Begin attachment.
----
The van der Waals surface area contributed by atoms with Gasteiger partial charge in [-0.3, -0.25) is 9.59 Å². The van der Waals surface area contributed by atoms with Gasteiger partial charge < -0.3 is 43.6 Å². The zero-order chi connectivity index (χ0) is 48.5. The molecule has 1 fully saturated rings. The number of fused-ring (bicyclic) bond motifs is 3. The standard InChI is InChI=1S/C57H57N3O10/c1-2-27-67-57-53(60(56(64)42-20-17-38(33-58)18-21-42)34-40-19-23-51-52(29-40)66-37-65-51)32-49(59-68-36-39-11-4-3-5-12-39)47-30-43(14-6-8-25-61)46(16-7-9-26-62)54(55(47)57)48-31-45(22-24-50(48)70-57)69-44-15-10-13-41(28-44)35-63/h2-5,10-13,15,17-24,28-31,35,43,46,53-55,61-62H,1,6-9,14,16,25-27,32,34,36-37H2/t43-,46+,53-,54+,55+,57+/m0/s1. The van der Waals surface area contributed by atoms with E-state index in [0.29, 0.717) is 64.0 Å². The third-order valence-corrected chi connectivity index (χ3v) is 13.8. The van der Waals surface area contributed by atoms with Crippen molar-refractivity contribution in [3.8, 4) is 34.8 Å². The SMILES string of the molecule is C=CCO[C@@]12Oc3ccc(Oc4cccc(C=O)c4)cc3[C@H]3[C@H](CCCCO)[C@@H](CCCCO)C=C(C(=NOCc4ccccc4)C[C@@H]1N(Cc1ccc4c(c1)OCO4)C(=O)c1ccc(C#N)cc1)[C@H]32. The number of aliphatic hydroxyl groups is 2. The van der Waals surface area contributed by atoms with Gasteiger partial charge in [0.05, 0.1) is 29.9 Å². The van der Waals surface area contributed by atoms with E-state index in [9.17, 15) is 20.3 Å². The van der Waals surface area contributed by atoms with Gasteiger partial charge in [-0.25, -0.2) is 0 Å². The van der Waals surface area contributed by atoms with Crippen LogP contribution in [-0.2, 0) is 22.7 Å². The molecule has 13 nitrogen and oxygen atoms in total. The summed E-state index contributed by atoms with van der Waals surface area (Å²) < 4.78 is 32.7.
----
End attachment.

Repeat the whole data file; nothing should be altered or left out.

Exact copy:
The van der Waals surface area contributed by atoms with Gasteiger partial charge in [-0.3, -0.25) is 9.59 Å². The van der Waals surface area contributed by atoms with Gasteiger partial charge < -0.3 is 43.6 Å². The zero-order chi connectivity index (χ0) is 48.5. The molecule has 1 fully saturated rings. The number of fused-ring (bicyclic) bond motifs is 3. The standard InChI is InChI=1S/C57H57N3O10/c1-2-27-67-57-53(60(56(64)42-20-17-38(33-58)18-21-42)34-40-19-23-51-52(29-40)66-37-65-51)32-49(59-68-36-39-11-4-3-5-12-39)47-30-43(14-6-8-25-61)46(16-7-9-26-62)54(55(47)57)48-31-45(22-24-50(48)70-57)69-44-15-10-13-41(28-44)35-63/h2-5,10-13,15,17-24,28-31,35,43,46,53-55,61-62H,1,6-9,14,16,25-27,32,34,36-37H2/t43-,46+,53-,54+,55+,57+/m0/s1. The van der Waals surface area contributed by atoms with E-state index in [0.29, 0.717) is 64.0 Å². The third-order valence-corrected chi connectivity index (χ3v) is 13.8. The van der Waals surface area contributed by atoms with Crippen molar-refractivity contribution in [3.8, 4) is 34.8 Å². The SMILES string of the molecule is C=CCO[C@@]12Oc3ccc(Oc4cccc(C=O)c4)cc3[C@H]3[C@H](CCCCO)[C@@H](CCCCO)C=C(C(=NOCc4ccccc4)C[C@@H]1N(Cc1ccc4c(c1)OCO4)C(=O)c1ccc(C#N)cc1)[C@H]32. The number of aliphatic hydroxyl groups is 2. The van der Waals surface area contributed by atoms with Gasteiger partial charge in [0.05, 0.1) is 29.9 Å². The van der Waals surface area contributed by atoms with E-state index in [9.17, 15) is 20.3 Å². The van der Waals surface area contributed by atoms with Gasteiger partial charge in [-0.25, -0.2) is 0 Å². The van der Waals surface area contributed by atoms with Crippen LogP contribution in [-0.2, 0) is 22.7 Å². The molecule has 13 nitrogen and oxygen atoms in total. The summed E-state index contributed by atoms with van der Waals surface area (Å²) < 4.78 is 32.7.